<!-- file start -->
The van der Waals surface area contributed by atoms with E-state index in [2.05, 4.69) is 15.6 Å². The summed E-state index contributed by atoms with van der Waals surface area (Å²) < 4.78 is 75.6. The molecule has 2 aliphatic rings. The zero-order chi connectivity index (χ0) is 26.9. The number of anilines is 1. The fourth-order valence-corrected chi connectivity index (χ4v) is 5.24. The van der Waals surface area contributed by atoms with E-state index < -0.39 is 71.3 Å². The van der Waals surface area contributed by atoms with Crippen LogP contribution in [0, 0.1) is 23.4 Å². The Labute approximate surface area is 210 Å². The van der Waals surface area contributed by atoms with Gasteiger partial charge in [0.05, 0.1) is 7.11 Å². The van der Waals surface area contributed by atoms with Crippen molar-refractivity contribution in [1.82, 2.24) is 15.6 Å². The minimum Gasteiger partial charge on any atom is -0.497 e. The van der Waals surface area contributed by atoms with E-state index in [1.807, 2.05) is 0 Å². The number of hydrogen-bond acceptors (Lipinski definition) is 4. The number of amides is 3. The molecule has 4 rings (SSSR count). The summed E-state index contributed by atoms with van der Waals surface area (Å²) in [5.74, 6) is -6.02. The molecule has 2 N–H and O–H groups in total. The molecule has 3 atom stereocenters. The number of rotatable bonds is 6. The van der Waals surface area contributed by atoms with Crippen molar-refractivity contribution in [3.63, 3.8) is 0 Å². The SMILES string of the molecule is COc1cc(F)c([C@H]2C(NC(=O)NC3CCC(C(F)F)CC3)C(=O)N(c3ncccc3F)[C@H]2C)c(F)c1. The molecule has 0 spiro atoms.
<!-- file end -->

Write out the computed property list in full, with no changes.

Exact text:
The van der Waals surface area contributed by atoms with E-state index in [2.05, 4.69) is 15.6 Å². The summed E-state index contributed by atoms with van der Waals surface area (Å²) < 4.78 is 75.6. The molecule has 2 aliphatic rings. The zero-order chi connectivity index (χ0) is 26.9. The number of anilines is 1. The fourth-order valence-corrected chi connectivity index (χ4v) is 5.24. The van der Waals surface area contributed by atoms with E-state index < -0.39 is 71.3 Å². The van der Waals surface area contributed by atoms with Crippen LogP contribution in [0, 0.1) is 23.4 Å². The Labute approximate surface area is 210 Å². The van der Waals surface area contributed by atoms with Gasteiger partial charge in [0.05, 0.1) is 7.11 Å². The van der Waals surface area contributed by atoms with Crippen molar-refractivity contribution in [1.82, 2.24) is 15.6 Å². The minimum Gasteiger partial charge on any atom is -0.497 e. The van der Waals surface area contributed by atoms with E-state index in [1.807, 2.05) is 0 Å². The number of hydrogen-bond acceptors (Lipinski definition) is 4. The number of amides is 3. The molecule has 4 rings (SSSR count). The summed E-state index contributed by atoms with van der Waals surface area (Å²) in [5.74, 6) is -6.02. The molecule has 2 N–H and O–H groups in total. The molecule has 3 atom stereocenters. The number of rotatable bonds is 6. The van der Waals surface area contributed by atoms with Crippen molar-refractivity contribution in [3.63, 3.8) is 0 Å². The SMILES string of the molecule is COc1cc(F)c([C@H]2C(NC(=O)NC3CCC(C(F)F)CC3)C(=O)N(c3ncccc3F)[C@H]2C)c(F)c1. The molecule has 0 spiro atoms.